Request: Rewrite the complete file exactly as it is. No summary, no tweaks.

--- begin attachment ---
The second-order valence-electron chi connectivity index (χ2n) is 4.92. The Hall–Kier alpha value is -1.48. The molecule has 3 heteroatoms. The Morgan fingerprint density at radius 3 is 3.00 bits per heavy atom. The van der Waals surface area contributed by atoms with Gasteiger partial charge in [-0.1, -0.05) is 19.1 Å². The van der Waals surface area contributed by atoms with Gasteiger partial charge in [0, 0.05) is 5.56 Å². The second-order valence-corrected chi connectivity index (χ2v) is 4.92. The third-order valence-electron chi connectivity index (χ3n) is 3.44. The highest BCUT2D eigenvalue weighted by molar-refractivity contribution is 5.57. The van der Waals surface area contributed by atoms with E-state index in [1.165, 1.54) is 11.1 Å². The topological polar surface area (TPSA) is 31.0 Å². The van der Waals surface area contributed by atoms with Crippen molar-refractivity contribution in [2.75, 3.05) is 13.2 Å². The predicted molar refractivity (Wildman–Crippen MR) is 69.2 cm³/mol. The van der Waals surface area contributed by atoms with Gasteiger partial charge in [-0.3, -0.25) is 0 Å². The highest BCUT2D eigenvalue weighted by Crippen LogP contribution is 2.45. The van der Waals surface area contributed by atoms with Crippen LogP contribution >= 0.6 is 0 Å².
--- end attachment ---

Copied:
The second-order valence-electron chi connectivity index (χ2n) is 4.92. The Hall–Kier alpha value is -1.48. The molecule has 3 heteroatoms. The Morgan fingerprint density at radius 3 is 3.00 bits per heavy atom. The van der Waals surface area contributed by atoms with Gasteiger partial charge in [-0.1, -0.05) is 19.1 Å². The van der Waals surface area contributed by atoms with Gasteiger partial charge in [0, 0.05) is 5.56 Å². The second-order valence-corrected chi connectivity index (χ2v) is 4.92. The third-order valence-electron chi connectivity index (χ3n) is 3.44. The highest BCUT2D eigenvalue weighted by molar-refractivity contribution is 5.57. The van der Waals surface area contributed by atoms with E-state index in [1.165, 1.54) is 11.1 Å². The topological polar surface area (TPSA) is 31.0 Å². The van der Waals surface area contributed by atoms with Crippen molar-refractivity contribution in [2.75, 3.05) is 13.2 Å². The predicted molar refractivity (Wildman–Crippen MR) is 69.2 cm³/mol. The van der Waals surface area contributed by atoms with Gasteiger partial charge in [-0.3, -0.25) is 0 Å². The highest BCUT2D eigenvalue weighted by Crippen LogP contribution is 2.45. The van der Waals surface area contributed by atoms with Crippen LogP contribution >= 0.6 is 0 Å².